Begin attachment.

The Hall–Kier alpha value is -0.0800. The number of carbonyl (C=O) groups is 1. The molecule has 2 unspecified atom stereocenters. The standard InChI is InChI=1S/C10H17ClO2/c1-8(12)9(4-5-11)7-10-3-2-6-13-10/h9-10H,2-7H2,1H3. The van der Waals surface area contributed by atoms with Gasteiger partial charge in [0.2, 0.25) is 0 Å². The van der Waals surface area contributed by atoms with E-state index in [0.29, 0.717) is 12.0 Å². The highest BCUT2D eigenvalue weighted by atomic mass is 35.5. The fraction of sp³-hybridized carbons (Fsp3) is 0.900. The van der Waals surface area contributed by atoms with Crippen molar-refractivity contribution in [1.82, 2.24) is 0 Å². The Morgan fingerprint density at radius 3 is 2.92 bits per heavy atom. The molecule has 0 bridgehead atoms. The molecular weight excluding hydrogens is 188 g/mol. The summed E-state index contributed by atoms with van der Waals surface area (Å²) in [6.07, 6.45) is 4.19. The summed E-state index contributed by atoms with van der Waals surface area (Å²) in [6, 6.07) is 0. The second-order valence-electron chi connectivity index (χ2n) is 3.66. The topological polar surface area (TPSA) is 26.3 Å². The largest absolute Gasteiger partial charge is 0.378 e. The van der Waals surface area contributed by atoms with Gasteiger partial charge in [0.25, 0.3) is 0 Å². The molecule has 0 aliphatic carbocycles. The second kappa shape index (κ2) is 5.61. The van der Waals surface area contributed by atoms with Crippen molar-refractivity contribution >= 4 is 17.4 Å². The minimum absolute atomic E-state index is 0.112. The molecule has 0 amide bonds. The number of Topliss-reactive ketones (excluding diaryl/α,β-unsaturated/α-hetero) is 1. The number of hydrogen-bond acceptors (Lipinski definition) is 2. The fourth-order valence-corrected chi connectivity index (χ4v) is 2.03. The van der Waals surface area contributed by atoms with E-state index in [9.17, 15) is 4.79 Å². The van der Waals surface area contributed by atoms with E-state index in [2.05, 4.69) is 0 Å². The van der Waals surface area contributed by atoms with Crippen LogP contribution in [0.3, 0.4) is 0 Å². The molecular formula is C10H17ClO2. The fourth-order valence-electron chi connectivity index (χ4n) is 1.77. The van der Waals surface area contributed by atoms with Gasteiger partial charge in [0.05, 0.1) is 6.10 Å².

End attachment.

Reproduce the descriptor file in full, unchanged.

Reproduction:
The Hall–Kier alpha value is -0.0800. The number of carbonyl (C=O) groups is 1. The molecule has 2 unspecified atom stereocenters. The standard InChI is InChI=1S/C10H17ClO2/c1-8(12)9(4-5-11)7-10-3-2-6-13-10/h9-10H,2-7H2,1H3. The van der Waals surface area contributed by atoms with Gasteiger partial charge in [0.2, 0.25) is 0 Å². The van der Waals surface area contributed by atoms with E-state index in [0.29, 0.717) is 12.0 Å². The highest BCUT2D eigenvalue weighted by atomic mass is 35.5. The fraction of sp³-hybridized carbons (Fsp3) is 0.900. The van der Waals surface area contributed by atoms with Crippen molar-refractivity contribution in [1.82, 2.24) is 0 Å². The Morgan fingerprint density at radius 3 is 2.92 bits per heavy atom. The molecule has 0 bridgehead atoms. The molecular weight excluding hydrogens is 188 g/mol. The summed E-state index contributed by atoms with van der Waals surface area (Å²) in [6.07, 6.45) is 4.19. The summed E-state index contributed by atoms with van der Waals surface area (Å²) in [6, 6.07) is 0. The second-order valence-electron chi connectivity index (χ2n) is 3.66. The topological polar surface area (TPSA) is 26.3 Å². The largest absolute Gasteiger partial charge is 0.378 e. The van der Waals surface area contributed by atoms with Gasteiger partial charge in [0.25, 0.3) is 0 Å². The molecule has 0 aliphatic carbocycles. The second kappa shape index (κ2) is 5.61. The van der Waals surface area contributed by atoms with Crippen molar-refractivity contribution >= 4 is 17.4 Å². The minimum absolute atomic E-state index is 0.112. The molecule has 0 amide bonds. The number of Topliss-reactive ketones (excluding diaryl/α,β-unsaturated/α-hetero) is 1. The number of hydrogen-bond acceptors (Lipinski definition) is 2. The fourth-order valence-corrected chi connectivity index (χ4v) is 2.03. The van der Waals surface area contributed by atoms with E-state index in [9.17, 15) is 4.79 Å². The van der Waals surface area contributed by atoms with E-state index in [2.05, 4.69) is 0 Å². The van der Waals surface area contributed by atoms with Crippen LogP contribution in [0.3, 0.4) is 0 Å². The molecular formula is C10H17ClO2. The fourth-order valence-electron chi connectivity index (χ4n) is 1.77. The van der Waals surface area contributed by atoms with Gasteiger partial charge in [0.05, 0.1) is 6.10 Å².